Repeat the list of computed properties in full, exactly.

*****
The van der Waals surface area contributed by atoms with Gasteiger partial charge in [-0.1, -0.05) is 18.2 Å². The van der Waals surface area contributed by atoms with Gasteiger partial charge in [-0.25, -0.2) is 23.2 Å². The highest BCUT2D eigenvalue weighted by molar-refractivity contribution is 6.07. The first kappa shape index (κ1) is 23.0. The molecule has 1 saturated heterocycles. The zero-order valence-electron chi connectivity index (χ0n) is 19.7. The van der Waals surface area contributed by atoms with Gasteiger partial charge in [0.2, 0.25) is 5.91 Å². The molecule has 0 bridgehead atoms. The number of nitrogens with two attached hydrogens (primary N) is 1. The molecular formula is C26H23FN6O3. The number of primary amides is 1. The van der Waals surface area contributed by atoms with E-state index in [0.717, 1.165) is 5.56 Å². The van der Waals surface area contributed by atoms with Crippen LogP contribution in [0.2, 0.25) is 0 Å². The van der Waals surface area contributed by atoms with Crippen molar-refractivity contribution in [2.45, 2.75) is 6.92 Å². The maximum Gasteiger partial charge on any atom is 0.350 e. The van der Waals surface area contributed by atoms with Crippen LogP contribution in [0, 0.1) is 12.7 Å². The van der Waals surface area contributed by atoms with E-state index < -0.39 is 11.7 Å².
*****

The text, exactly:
The van der Waals surface area contributed by atoms with Gasteiger partial charge in [-0.1, -0.05) is 18.2 Å². The van der Waals surface area contributed by atoms with Gasteiger partial charge in [-0.25, -0.2) is 23.2 Å². The highest BCUT2D eigenvalue weighted by molar-refractivity contribution is 6.07. The first kappa shape index (κ1) is 23.0. The molecule has 1 saturated heterocycles. The zero-order valence-electron chi connectivity index (χ0n) is 19.7. The van der Waals surface area contributed by atoms with Gasteiger partial charge in [0.2, 0.25) is 5.91 Å². The molecule has 0 bridgehead atoms. The number of nitrogens with two attached hydrogens (primary N) is 1. The molecular formula is C26H23FN6O3. The number of primary amides is 1. The van der Waals surface area contributed by atoms with E-state index in [0.717, 1.165) is 5.56 Å². The van der Waals surface area contributed by atoms with Crippen LogP contribution in [0.2, 0.25) is 0 Å². The van der Waals surface area contributed by atoms with Crippen molar-refractivity contribution in [2.45, 2.75) is 6.92 Å². The maximum Gasteiger partial charge on any atom is 0.350 e. The van der Waals surface area contributed by atoms with Crippen LogP contribution in [0, 0.1) is 12.7 Å². The van der Waals surface area contributed by atoms with E-state index < -0.39 is 11.7 Å².